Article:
one of the key sources of TV services. It has huge penetration
in the country."
Another reason for the drive in investment is sheer need for
new, fresh infrastructure due to aged and creaking
connectivity. A number of the existing subsea cables that have
linked with North America will be approaching their twentieth
year in service before long. This means they need to be
replaced with newer, better infrastructure.
"The cables that are being deployed have begun to age. There
are some pretty old systems running, so we have a lot of new
cables coming in from the US. Cables from the US have
traditionally gone from Miami through Central America to
Fortaleza, then Rio, then São Paulo. The distance
between the points of presence in the US and Brazil meant you
needed some replication of the signal, but the new cables
include a straight path from the US to Brazil. The new cables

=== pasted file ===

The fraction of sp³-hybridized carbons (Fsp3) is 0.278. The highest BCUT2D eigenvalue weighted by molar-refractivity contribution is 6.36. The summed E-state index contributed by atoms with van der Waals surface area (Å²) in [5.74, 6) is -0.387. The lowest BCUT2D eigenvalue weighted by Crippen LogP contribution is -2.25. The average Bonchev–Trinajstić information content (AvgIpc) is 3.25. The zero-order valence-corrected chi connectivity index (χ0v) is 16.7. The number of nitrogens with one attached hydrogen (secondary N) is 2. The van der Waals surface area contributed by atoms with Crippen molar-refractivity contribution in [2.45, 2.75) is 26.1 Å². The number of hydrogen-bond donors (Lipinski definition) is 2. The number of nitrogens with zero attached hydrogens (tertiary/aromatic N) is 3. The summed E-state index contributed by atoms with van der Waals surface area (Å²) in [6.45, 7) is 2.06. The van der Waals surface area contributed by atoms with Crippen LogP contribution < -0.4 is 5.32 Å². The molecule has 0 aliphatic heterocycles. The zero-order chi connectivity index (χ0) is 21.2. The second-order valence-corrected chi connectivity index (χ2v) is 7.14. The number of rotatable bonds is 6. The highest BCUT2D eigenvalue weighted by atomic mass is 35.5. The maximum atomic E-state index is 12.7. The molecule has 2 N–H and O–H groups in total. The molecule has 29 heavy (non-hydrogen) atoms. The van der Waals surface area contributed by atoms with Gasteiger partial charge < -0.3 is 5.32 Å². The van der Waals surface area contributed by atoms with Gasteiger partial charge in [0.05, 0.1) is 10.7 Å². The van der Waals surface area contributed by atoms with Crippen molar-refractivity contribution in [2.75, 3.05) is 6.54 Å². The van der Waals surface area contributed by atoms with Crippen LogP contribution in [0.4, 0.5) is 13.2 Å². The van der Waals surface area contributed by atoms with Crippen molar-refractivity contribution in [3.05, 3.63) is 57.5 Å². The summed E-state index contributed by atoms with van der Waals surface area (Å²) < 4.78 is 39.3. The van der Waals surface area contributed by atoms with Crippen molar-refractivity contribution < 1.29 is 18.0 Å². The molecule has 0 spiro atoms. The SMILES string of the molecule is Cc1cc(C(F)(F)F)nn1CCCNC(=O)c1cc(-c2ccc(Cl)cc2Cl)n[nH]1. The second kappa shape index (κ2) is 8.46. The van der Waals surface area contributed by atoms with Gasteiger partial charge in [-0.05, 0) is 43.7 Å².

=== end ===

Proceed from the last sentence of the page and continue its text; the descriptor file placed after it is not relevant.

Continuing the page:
have better technology and this allows them to go further and
that reduces latency."
He also points to new transmission technology that allows
for better connectivity in the country that can help meet the
demand of subscribers.
Reaching 140 million
The jump in internet penetration is sharp. If we go back to
2000, two years before Rapchan founded Netell, there were
around five million internet users in the country according to
the International Telecommunication Union (ITU). That was just
2.9% penetration in a population of almost 170 million. Five
years later this had jumped to 14% penetration, and this has
continued to grow every year after. By 2008, ITU figures show
67 million people had internet access, and the figure is now
nearer 140 million a decade later.
Netell’s customer base includes financial
customers, enterprises, local providers and the international